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There are many factors that contribute to overpopulation, stripped down to the basics it’s a) because more people are being born than there are people dying and b) people are living longer.
Here are some factors that are involved. Many of these we take for granted but in some countries, particularly in Asia and Africa, such things are only now becoming available…
• Better medical provisions, availability of drugs and advances in medical science
• Greater food production leading to less starvation
• Better disease control leading to less epidemics
• The eradication of certain diseases such as smallpox
• Improved sanitation and sewerage so less diseases
• Increased access to clean water
• Better working conditions, especially when compared to 100+ years ago
• Decrease in people smoking
• The provision of power and light
• Less casualties of war. The Great Wars killed tens of millions, today’s wars kill thousands
• Greater health education and awareness of how diseases spread
• Greater mobility allowing food, medicines etc to reach people who need it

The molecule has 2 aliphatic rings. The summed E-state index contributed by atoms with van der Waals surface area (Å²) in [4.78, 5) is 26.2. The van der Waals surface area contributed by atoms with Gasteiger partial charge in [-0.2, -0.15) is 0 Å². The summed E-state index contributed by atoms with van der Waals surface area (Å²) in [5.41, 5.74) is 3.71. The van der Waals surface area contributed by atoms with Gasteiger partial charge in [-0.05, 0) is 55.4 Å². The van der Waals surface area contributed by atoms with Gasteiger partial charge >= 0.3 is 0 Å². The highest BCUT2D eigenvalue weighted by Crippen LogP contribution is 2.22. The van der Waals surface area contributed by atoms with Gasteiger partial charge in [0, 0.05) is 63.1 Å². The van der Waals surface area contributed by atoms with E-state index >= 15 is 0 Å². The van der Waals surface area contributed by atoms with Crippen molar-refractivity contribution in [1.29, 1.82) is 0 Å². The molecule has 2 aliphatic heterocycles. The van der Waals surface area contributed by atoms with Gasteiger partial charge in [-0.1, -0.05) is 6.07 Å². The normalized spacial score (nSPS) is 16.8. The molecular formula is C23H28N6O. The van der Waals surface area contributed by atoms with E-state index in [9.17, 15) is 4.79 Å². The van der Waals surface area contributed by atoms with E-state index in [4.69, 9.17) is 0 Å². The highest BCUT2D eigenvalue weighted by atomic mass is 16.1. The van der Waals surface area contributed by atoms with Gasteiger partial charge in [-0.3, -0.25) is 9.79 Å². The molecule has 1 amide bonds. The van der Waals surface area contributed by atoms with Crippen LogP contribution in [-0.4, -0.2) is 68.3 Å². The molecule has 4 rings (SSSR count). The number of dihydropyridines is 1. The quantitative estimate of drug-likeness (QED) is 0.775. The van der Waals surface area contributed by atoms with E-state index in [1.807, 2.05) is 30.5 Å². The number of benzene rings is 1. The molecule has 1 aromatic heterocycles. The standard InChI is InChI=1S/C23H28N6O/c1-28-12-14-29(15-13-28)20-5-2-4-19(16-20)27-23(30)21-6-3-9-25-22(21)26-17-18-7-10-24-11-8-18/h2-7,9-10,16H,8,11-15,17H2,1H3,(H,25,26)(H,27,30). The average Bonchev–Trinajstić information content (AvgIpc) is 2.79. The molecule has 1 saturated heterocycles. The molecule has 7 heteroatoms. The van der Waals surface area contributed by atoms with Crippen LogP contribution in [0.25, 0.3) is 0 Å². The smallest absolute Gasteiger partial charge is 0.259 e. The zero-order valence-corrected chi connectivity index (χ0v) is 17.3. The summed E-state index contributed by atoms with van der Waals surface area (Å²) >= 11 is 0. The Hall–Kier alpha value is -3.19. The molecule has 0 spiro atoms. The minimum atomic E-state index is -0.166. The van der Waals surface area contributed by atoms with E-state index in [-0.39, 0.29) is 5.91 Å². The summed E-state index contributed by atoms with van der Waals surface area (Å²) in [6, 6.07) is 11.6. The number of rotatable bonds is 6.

• The provision of emergency services, hospitals etc
• Much better childbirth facilities
• Cures being found for diseases that previously people died from
• Better housing so providing better protection against the elements
• Migration of people to areas that are more conducive to human well-being
• Global awareness of problems such as poverty, malaria, starvation
The Chinese policy of one child per family may have helped in China, but in many poorer countries around the world children are a means of providing income and of providing security in old age. This is especially true in countries that have little state assistance. The more children a family has the more sources of potential income, the more people to provide food and the more people to look after the parents in their old age.
It’s something of misconception that very rich families have more children. Statistics show that the poorest families tend to have the most children. Here in the UK, research conducted about two years ago found that half the children in the country are born into the poorest one quarter of society. To put it another way, the poorer families have, on average, twice the number of children as the richer families.
Overall the number of children per family fell from 2.4 some 50 years ago to 1.7 a few years ago. The figure is again rising and today the average family has 1.8 children.